Like fallen leaves and football, Fox Searchlight rolling out an Oscar contender is a fall tradition, and this year it’s the awards front-runner “12 Years a Slave,” which debuts Friday in 19 theaters.
Director Steve McQueen’s slavery drama comes in with glowing reviews (97 percent positive on Rotten Tomatoes) and lots of awards buzz after impressing critics and festival audiences earlier this year in Telluride and Toronto.
It seems almost certain to be in the awards discussion for the next several months, and capitalizing on that at the box office will be the challenge for Fox Searchlight.
What has made the film popular is what makes marketing it so tricky.
Written by John Ridley, the movie is based on the true story of Solomon Northrup (Chiwetel Ejiofor), a free black man from New York who in 1841 was abducted and sold into slavery. Michael Fassbender, Benedict Cumberbatch and Brad Pitt, who also also produces via his Plan B label, co-star in the film.
It’s a brutal, scorching and unflinching work that is hard to forget – and can be hard to watch.
“This is a powerful film, there’s no doubt about that,” Frank Rodriguez, Senior Vice-President of Distribution at Fox Searchlight, told TheWrap. “It’s actually a very beautiful film. Between the photography and the music, there are a lot of artistic flourishes and the story is incredible, but the filmmakers didn’t sugar-coat it, and we’re fine with audiences knowing that.”
Fox Searchlight has been down this road before.
In 2010, it gave Darren Aronofsky’s “Black Swan” an 18-theater start and took in $1.4 million, an $80,000 per-screen average. The dark ballet drama went on to bring in more than $106 million domestically and $329 million worldwide. It garnered five Oscar nominations including Best Picture and Natalie Portman won Best Actress honors.
It was George Clooney in “The Descendants” in 2011, which debuted in 29 theaters and averaged $41,000 per screen on its way to $177 million worldwide and an Adapted Screenplay Oscar.
Rodriguez and Searchlight believe they’ve found a sweet spot in terms of the release date for “12 years.”
“We wanted to go out close enough to Toronto and Telluride to take advantage of that buzz,” he said. “And we also wanted enough time to let the film build not only on Oscar buzz but also with some of the other sectors that we think we’ll connect with, like African-American moviegoers.”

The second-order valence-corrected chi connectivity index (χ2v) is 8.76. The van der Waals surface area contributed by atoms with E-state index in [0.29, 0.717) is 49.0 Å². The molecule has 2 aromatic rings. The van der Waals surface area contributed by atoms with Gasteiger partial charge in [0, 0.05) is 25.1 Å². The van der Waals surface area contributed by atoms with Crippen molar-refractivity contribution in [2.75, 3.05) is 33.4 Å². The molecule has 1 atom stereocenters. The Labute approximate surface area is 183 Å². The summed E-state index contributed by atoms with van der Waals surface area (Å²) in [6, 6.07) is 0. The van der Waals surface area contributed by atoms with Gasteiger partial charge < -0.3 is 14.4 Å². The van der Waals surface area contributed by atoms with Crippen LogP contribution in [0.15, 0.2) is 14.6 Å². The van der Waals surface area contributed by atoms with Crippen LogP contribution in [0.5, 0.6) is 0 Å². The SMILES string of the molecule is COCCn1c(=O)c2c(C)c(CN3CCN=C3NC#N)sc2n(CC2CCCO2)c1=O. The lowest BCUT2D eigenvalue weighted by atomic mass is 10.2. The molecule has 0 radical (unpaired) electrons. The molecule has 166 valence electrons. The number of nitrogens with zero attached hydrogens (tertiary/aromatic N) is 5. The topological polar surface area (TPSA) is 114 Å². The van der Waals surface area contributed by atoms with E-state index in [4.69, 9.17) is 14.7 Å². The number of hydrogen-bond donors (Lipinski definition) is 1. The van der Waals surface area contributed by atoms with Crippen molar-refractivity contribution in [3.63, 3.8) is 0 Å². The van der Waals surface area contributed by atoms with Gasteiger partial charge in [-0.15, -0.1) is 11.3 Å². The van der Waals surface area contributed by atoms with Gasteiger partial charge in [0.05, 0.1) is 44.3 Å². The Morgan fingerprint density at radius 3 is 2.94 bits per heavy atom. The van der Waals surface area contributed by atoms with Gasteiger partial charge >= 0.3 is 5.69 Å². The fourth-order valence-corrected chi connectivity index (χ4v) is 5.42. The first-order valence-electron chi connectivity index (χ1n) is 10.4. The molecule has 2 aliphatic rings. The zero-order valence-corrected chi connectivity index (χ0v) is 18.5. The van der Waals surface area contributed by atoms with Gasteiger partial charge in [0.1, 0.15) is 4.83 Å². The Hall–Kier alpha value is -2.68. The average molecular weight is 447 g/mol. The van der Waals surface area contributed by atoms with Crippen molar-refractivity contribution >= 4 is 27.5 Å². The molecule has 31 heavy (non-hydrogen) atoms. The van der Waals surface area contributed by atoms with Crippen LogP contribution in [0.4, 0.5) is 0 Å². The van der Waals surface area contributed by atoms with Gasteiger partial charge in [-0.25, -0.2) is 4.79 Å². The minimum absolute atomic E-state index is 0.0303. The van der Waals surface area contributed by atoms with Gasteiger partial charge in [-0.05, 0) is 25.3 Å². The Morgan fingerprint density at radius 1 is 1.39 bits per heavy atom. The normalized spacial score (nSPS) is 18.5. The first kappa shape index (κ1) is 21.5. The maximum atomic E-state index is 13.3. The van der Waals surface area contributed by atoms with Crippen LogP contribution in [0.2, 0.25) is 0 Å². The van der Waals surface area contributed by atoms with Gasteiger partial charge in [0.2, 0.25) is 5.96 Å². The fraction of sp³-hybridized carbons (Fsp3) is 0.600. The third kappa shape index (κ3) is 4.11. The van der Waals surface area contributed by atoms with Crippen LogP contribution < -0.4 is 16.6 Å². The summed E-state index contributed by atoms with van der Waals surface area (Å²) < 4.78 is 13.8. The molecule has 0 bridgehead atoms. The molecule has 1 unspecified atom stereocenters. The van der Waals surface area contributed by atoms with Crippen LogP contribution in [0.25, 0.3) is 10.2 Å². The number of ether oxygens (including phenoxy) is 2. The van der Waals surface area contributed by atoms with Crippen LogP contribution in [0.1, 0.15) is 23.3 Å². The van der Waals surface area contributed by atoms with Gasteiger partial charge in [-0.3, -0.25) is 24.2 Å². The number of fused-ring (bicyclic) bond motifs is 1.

This weekend’s openings are heavily weighted toward major urban centers including New York, Los Angeles, Washington, D.C., Toronto and Chicago. The plan calls for roughly double the number of theaters next weekend; after that, they’ll assess and make a call on the timing for going wide.
He said Searchlight would be happy with an opening per-screen average of around $40,000. That would be in the range of “”The Descendants” and definitely large enough build on.
“We’ve really drilled down on the commercial aspects of this movie,” Rodriguez said, “and we think we’re set up pretty well.”
Also making its limited debut on Friday is J.C. Chandor’s “All Is Lost,” which features Robert Redford as a stranded sailor. Roadside Attractions has it in three New York theaters and three in Los Angeles for its first weekend.
The 77-year-old Redford is in the Best Actor discussion, but this could be a tricky sell too, since the one-hour forty-minute drama is takes place entirely on a small boat and is nearly devoid of dialogue. But Roadside co-president Howard Cohen sees plenty of selling points.
“The reviews have been great (94 percent positive on Rotten Tomatoes) and many point to this being the cap to Redford’s career, so we’ve focused on his performance,” said Cohen. “The film skews a little bit older, so we’re targeting that demo, but we’ve also tried to play up some of the action elements to broaden the base some”
To that same end, Cohen said Roadside has reached out to parts of the sailing community as well, with screenings and advertising targeting that group.
“All Is Lost” will compete with studio films “Gravity” and “Captain Philips” for older moviegoers, but Cohen believes there’s room for all to succeed.
“I think the success of those films piques interest in quality movies, and people get revved up to see some of these awards contending films,” he said.
For the record, there are a total of 13 films making limited debuts this weekend. Not all of them are prestige projects with Oscar aspirations – some are just intended to be fun.
Exhibit A for that group would be “Big Ass Spider!” which is about exactly that. Epic Pictures has it in about 35 theaters.
For the record: An earlier version of the this story incorrectly referred to Lionsgate’s “Precious: Based on the Novel ‘Push’ by Sapphire” as a Fox Searchlight film.